February 16, 2017
km traveled today: 16
total TA km: 2354
Woke up to a super cold morning. I opened the door of our tent to have my morning pee to find frost on tents. In the freezing cold it took us an hour and a half to get moving. We left at 9:30 with the elderly women, after they vigorously thanked us for letting them sleep inside the warm hut.
We started the climb with the hens, our affectionate term for the old ladies but soon enough we started to fly. After the first zig zags of the stream we found our groove and started to cruise. With the many stream crossings we had to do, my priority as well as the other was to keep our feet dry for the day we had coming up. Expertly crossed, we managed to keep our feet dry and stay in good moods. After one particular crossing we had to rock climb up this fifteen foot embankment. Our first thought was, “no way that the hens can possibly do this.”
The first really steep part of the climb started with about 4-500 meters left in the ascent, but we cruised through it. We Caught our breath at the top and got to look out over what we had climbed. The valley below us wound its way down and around down to the hut way below us. The sun was awesome and warm and we were in great spirits.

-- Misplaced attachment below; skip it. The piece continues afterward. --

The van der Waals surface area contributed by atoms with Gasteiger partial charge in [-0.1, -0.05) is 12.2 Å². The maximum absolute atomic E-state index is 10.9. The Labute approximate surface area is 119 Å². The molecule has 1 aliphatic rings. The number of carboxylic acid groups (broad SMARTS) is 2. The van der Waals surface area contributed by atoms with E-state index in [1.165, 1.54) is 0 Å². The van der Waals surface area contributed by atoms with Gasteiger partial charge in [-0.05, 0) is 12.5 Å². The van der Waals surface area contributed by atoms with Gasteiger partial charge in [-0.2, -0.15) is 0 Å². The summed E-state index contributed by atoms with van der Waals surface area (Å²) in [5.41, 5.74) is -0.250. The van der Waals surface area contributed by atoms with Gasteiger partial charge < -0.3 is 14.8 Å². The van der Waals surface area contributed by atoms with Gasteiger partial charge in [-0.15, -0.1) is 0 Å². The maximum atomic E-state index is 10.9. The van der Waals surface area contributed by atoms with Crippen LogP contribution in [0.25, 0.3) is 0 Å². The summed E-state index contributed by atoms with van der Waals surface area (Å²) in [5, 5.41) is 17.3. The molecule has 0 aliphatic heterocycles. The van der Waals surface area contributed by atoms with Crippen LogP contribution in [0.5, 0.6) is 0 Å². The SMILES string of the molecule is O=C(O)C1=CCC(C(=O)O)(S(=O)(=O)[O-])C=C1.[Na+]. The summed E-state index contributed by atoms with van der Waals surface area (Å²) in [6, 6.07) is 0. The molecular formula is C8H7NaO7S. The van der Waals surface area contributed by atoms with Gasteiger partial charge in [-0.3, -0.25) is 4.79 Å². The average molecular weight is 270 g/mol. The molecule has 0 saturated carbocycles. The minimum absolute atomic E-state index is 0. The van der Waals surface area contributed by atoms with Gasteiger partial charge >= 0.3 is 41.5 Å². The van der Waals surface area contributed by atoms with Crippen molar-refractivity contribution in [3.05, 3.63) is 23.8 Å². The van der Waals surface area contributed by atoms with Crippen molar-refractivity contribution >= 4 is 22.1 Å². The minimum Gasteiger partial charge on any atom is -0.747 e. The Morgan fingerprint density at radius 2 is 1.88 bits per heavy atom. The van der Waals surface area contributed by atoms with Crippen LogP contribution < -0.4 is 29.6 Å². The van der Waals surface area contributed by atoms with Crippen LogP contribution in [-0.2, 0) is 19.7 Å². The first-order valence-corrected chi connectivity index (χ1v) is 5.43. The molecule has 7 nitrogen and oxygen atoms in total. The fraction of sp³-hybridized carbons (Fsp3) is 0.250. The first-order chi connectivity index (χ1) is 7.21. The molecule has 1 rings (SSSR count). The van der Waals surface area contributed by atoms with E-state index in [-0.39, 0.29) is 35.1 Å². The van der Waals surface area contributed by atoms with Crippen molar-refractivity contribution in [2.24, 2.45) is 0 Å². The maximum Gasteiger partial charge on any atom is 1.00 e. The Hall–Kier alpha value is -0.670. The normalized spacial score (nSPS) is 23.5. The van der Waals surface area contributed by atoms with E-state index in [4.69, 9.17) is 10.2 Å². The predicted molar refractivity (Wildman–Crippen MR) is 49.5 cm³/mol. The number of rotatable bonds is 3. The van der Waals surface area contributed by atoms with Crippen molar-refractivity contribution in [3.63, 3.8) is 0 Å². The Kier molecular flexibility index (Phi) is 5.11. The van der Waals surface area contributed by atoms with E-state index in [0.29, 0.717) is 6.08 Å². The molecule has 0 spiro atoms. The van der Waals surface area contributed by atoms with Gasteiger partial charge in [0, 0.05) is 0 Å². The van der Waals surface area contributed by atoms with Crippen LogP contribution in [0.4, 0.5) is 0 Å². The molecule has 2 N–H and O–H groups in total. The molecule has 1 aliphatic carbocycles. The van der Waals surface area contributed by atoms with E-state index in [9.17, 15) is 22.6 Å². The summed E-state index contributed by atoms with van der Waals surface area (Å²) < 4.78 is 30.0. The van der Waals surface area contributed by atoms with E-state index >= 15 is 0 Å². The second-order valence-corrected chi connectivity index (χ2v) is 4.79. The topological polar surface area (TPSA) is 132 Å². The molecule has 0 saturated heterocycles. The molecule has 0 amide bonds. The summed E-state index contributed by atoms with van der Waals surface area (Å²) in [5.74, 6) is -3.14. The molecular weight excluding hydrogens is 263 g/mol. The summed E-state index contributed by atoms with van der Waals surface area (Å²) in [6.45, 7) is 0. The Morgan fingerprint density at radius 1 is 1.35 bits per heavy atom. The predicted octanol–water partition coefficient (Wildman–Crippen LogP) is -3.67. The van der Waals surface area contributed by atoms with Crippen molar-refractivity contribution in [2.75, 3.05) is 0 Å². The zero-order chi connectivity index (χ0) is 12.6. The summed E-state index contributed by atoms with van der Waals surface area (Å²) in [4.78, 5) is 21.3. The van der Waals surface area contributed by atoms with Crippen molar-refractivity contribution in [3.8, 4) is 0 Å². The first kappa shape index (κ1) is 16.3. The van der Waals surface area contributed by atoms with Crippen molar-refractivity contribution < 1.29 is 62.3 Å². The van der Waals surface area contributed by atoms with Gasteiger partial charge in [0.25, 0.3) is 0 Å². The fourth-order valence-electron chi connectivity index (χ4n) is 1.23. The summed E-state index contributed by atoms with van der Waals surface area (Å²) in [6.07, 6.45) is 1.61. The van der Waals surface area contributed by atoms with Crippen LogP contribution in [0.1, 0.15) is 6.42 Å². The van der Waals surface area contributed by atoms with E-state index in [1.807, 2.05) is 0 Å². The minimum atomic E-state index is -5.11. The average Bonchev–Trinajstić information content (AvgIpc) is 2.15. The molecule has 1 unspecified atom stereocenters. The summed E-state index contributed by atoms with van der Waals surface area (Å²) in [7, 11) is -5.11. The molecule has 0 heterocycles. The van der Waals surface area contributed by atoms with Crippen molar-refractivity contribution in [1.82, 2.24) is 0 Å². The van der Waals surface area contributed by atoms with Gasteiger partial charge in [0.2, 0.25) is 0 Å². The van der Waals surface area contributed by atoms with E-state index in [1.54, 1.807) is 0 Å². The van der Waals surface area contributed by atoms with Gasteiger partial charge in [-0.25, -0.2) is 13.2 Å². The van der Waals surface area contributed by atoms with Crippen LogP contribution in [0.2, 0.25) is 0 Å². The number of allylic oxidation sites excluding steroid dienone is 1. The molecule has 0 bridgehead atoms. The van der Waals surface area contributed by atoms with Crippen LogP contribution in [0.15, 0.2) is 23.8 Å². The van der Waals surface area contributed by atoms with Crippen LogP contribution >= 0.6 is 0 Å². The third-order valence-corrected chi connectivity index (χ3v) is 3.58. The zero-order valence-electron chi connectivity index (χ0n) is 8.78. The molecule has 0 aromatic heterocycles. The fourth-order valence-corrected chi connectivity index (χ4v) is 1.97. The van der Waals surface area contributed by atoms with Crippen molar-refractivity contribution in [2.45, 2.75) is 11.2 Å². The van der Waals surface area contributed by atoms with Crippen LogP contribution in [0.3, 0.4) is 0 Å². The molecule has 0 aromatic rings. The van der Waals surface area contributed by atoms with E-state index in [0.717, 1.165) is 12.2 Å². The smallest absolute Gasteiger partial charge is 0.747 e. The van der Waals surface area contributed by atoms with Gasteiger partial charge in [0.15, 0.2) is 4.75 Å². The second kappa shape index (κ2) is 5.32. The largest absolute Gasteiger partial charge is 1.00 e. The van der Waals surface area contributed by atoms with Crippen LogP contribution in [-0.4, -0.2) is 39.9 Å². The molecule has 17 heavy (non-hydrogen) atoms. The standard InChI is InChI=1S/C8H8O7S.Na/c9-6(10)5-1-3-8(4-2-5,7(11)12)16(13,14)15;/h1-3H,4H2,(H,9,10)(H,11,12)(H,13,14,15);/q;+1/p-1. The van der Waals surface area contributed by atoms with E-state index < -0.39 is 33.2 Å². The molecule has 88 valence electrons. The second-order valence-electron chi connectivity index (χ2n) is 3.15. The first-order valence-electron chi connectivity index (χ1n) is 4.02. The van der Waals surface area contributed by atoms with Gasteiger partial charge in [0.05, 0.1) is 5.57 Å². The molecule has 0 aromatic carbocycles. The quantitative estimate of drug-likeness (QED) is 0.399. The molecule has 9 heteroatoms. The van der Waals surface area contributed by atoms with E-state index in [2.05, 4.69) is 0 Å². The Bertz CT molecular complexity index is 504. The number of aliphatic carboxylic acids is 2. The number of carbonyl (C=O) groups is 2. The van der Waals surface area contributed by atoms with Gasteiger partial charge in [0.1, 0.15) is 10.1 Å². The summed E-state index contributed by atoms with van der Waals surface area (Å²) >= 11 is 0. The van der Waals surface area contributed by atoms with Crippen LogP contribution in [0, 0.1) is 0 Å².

The last 200 meters to the saddle felt easy as my thoughts went to the feeling of triumph when I summit the saddle. It was more than expected. The view was outstanding, looking over the lake below us and the snow capped peaks in the distance marked a really incredible high point of the trail.
We spent about an hour and a half at the saddle, enjoying the view and eating lunch. We were finishing up lunch when we saw Annabel and Gregg who we started with sit down next to us. It was a really cool full circle moment.
Of course we couldn’t let the high point of the trail pass without taking a million pictures, so we all took our photo shoots and group shots.
The rocks slid out from under you as you put weight on them so we made sure not to follow each other up the mountain. The summit offered the most amazing views of aoraki, mt Tasman, and that range of glacier capped peaks. In our moment of triumph we got to look down at what we had climbed, and there below us were the little black dots of the hens slowly making their way up the mountain.
Putting the old women out of our minds we had a snowball fight on top. Well, Thomas, Hawkins, and I did, while the other three shirked away from the cold blast of snow. Then we spent another good long while throwing rocks up and trying to hit it with other rocks, it’s really a fun game, I promise.
Of course we took lots more pictures and then started to climb down on the ridge. We were constantly in awe of the views.
Kinda dead, sunburnt, dehydrated we yearned for the hut. The hut was a relief. It was a really cool little tin shack that we decided we should save for the hens so that they could come in exhausted and be able to sprawl out on a bunk. So while we waited we set up our tents and made mac and cheese that Thomas and Hawkins donated to us which was really really amazing. Lots of people were showing up, but no still no sign of the hens. We waited till about 9 for the hens, but there was still no sign of them, so we decided to hit the hay.
All in all it was a really really incredible day. I am really grateful that I’ve taken the time to do this trip, good and bad. Today was an especially beautiful and fun day.